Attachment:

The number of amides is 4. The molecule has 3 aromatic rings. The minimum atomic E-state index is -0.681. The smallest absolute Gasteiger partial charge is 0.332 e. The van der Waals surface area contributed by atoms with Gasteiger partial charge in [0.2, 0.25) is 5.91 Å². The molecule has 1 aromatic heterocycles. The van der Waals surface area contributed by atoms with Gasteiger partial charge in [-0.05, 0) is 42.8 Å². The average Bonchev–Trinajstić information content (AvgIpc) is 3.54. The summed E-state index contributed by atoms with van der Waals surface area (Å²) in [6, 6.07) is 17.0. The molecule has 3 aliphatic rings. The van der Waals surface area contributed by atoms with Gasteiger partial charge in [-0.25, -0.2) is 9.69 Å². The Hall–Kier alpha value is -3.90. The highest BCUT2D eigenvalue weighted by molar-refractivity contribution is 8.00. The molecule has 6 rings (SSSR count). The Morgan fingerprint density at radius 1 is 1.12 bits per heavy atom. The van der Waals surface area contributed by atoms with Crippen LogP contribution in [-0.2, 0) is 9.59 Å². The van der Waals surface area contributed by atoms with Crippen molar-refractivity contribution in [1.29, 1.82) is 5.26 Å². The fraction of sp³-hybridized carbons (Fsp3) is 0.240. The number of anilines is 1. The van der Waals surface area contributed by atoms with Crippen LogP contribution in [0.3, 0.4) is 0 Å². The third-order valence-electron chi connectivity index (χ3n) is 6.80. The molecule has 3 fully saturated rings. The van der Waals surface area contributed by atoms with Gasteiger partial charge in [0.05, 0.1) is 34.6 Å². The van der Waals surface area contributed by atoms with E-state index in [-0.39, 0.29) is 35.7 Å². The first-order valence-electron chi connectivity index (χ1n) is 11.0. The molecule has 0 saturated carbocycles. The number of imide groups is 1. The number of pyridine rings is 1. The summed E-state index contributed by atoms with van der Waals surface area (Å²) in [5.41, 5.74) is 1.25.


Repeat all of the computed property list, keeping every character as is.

The number of amides is 4. The molecule has 3 aromatic rings. The minimum atomic E-state index is -0.681. The smallest absolute Gasteiger partial charge is 0.332 e. The van der Waals surface area contributed by atoms with Gasteiger partial charge in [0.2, 0.25) is 5.91 Å². The molecule has 1 aromatic heterocycles. The van der Waals surface area contributed by atoms with Gasteiger partial charge in [-0.05, 0) is 42.8 Å². The average Bonchev–Trinajstić information content (AvgIpc) is 3.54. The summed E-state index contributed by atoms with van der Waals surface area (Å²) in [6, 6.07) is 17.0. The molecule has 3 aliphatic rings. The van der Waals surface area contributed by atoms with Gasteiger partial charge in [-0.25, -0.2) is 9.69 Å². The Hall–Kier alpha value is -3.90. The highest BCUT2D eigenvalue weighted by molar-refractivity contribution is 8.00. The molecule has 6 rings (SSSR count). The Morgan fingerprint density at radius 1 is 1.12 bits per heavy atom. The van der Waals surface area contributed by atoms with Crippen LogP contribution in [-0.2, 0) is 9.59 Å². The van der Waals surface area contributed by atoms with Crippen molar-refractivity contribution in [1.29, 1.82) is 5.26 Å². The fraction of sp³-hybridized carbons (Fsp3) is 0.240. The number of anilines is 1. The van der Waals surface area contributed by atoms with Crippen LogP contribution in [0.3, 0.4) is 0 Å². The third-order valence-electron chi connectivity index (χ3n) is 6.80. The molecule has 3 fully saturated rings. The van der Waals surface area contributed by atoms with Gasteiger partial charge in [0.05, 0.1) is 34.6 Å². The van der Waals surface area contributed by atoms with E-state index in [-0.39, 0.29) is 35.7 Å². The first-order valence-electron chi connectivity index (χ1n) is 11.0. The molecule has 0 saturated carbocycles. The number of imide groups is 1. The number of pyridine rings is 1. The summed E-state index contributed by atoms with van der Waals surface area (Å²) in [5.41, 5.74) is 1.25.